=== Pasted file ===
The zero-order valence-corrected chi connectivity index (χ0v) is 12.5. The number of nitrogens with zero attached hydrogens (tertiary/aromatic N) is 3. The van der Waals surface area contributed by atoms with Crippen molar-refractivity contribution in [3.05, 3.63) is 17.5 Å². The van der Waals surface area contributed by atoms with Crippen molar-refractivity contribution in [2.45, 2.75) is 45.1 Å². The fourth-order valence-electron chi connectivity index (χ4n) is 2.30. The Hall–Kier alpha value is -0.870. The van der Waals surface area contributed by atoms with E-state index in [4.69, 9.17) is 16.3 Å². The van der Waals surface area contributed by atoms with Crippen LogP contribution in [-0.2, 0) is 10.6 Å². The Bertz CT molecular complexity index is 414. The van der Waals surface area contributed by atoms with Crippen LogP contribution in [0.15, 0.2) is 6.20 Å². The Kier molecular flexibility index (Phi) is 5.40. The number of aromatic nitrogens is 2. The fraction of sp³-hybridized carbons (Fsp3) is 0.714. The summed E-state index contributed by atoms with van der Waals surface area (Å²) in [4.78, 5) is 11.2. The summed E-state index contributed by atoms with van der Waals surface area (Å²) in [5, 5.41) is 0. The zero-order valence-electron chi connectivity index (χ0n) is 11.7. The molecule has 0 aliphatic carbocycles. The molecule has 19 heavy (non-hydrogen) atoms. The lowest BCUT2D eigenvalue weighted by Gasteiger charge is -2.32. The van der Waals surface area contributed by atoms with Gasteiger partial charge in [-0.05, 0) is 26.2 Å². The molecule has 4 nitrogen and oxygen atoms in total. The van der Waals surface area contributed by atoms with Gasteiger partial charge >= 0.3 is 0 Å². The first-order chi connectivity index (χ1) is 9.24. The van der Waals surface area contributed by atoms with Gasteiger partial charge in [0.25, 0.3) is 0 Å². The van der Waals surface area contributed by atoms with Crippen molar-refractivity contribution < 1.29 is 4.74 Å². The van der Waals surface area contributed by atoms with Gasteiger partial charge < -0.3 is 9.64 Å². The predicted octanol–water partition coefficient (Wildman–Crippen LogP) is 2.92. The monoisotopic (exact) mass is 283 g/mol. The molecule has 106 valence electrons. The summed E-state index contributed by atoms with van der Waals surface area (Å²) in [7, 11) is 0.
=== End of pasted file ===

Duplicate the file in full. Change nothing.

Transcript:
The zero-order valence-corrected chi connectivity index (χ0v) is 12.5. The number of nitrogens with zero attached hydrogens (tertiary/aromatic N) is 3. The van der Waals surface area contributed by atoms with Crippen molar-refractivity contribution in [3.05, 3.63) is 17.5 Å². The van der Waals surface area contributed by atoms with Crippen molar-refractivity contribution in [2.45, 2.75) is 45.1 Å². The fourth-order valence-electron chi connectivity index (χ4n) is 2.30. The Hall–Kier alpha value is -0.870. The van der Waals surface area contributed by atoms with E-state index in [4.69, 9.17) is 16.3 Å². The van der Waals surface area contributed by atoms with Crippen LogP contribution in [-0.2, 0) is 10.6 Å². The Bertz CT molecular complexity index is 414. The van der Waals surface area contributed by atoms with Crippen LogP contribution in [0.15, 0.2) is 6.20 Å². The Kier molecular flexibility index (Phi) is 5.40. The number of aromatic nitrogens is 2. The fraction of sp³-hybridized carbons (Fsp3) is 0.714. The summed E-state index contributed by atoms with van der Waals surface area (Å²) in [4.78, 5) is 11.2. The summed E-state index contributed by atoms with van der Waals surface area (Å²) in [5, 5.41) is 0. The zero-order valence-electron chi connectivity index (χ0n) is 11.7. The molecule has 0 aliphatic carbocycles. The molecule has 19 heavy (non-hydrogen) atoms. The lowest BCUT2D eigenvalue weighted by Gasteiger charge is -2.32. The van der Waals surface area contributed by atoms with Gasteiger partial charge in [-0.05, 0) is 26.2 Å². The molecule has 4 nitrogen and oxygen atoms in total. The van der Waals surface area contributed by atoms with Gasteiger partial charge >= 0.3 is 0 Å². The first-order chi connectivity index (χ1) is 9.24. The van der Waals surface area contributed by atoms with Gasteiger partial charge in [0.25, 0.3) is 0 Å². The van der Waals surface area contributed by atoms with Crippen molar-refractivity contribution < 1.29 is 4.74 Å². The van der Waals surface area contributed by atoms with Gasteiger partial charge < -0.3 is 9.64 Å². The predicted octanol–water partition coefficient (Wildman–Crippen LogP) is 2.92. The monoisotopic (exact) mass is 283 g/mol. The molecule has 106 valence electrons. The summed E-state index contributed by atoms with van der Waals surface area (Å²) in [7, 11) is 0.